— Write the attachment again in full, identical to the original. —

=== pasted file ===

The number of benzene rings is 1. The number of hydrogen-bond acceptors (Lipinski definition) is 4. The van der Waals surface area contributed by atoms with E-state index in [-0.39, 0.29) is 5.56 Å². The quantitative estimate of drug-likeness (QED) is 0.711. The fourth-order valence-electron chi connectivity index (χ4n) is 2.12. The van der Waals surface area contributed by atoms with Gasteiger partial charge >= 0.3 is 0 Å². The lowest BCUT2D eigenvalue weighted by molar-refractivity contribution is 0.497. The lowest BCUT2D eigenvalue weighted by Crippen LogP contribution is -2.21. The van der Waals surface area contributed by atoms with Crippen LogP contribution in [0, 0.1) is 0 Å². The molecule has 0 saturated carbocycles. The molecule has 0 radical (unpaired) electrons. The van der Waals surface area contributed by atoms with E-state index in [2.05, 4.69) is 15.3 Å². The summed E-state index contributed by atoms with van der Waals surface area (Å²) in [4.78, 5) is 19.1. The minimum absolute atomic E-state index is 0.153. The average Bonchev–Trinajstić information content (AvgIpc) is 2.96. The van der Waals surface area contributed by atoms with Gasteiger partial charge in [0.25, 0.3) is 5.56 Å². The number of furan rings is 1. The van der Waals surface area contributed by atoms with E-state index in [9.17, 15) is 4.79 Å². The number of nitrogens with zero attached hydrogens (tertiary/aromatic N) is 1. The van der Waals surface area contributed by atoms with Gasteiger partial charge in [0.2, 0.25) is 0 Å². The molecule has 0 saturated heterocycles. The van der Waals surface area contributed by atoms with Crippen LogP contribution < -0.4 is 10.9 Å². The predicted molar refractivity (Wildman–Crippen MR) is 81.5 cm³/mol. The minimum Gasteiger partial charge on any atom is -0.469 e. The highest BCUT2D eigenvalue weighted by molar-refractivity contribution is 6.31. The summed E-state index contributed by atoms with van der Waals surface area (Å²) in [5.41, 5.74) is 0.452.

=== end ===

The number of benzene rings is 1. The number of hydrogen-bond acceptors (Lipinski definition) is 4. The van der Waals surface area contributed by atoms with E-state index in [-0.39, 0.29) is 5.56 Å². The quantitative estimate of drug-likeness (QED) is 0.711. The fourth-order valence-electron chi connectivity index (χ4n) is 2.12. The van der Waals surface area contributed by atoms with Gasteiger partial charge >= 0.3 is 0 Å². The lowest BCUT2D eigenvalue weighted by molar-refractivity contribution is 0.497. The lowest BCUT2D eigenvalue weighted by Crippen LogP contribution is -2.21. The van der Waals surface area contributed by atoms with Crippen LogP contribution in [0, 0.1) is 0 Å². The molecule has 0 saturated carbocycles. The molecule has 0 radical (unpaired) electrons. The van der Waals surface area contributed by atoms with E-state index in [2.05, 4.69) is 15.3 Å². The summed E-state index contributed by atoms with van der Waals surface area (Å²) in [4.78, 5) is 19.1. The minimum absolute atomic E-state index is 0.153. The average Bonchev–Trinajstić information content (AvgIpc) is 2.96. The van der Waals surface area contributed by atoms with Gasteiger partial charge in [0.25, 0.3) is 5.56 Å². The number of furan rings is 1. The van der Waals surface area contributed by atoms with E-state index in [9.17, 15) is 4.79 Å². The number of nitrogens with zero attached hydrogens (tertiary/aromatic N) is 1. The van der Waals surface area contributed by atoms with Gasteiger partial charge in [0.2, 0.25) is 0 Å². The molecule has 0 saturated heterocycles. The van der Waals surface area contributed by atoms with Crippen LogP contribution < -0.4 is 10.9 Å². The predicted molar refractivity (Wildman–Crippen MR) is 81.5 cm³/mol. The minimum Gasteiger partial charge on any atom is -0.469 e. The highest BCUT2D eigenvalue weighted by molar-refractivity contribution is 6.31. The summed E-state index contributed by atoms with van der Waals surface area (Å²) in [5.41, 5.74) is 0.452.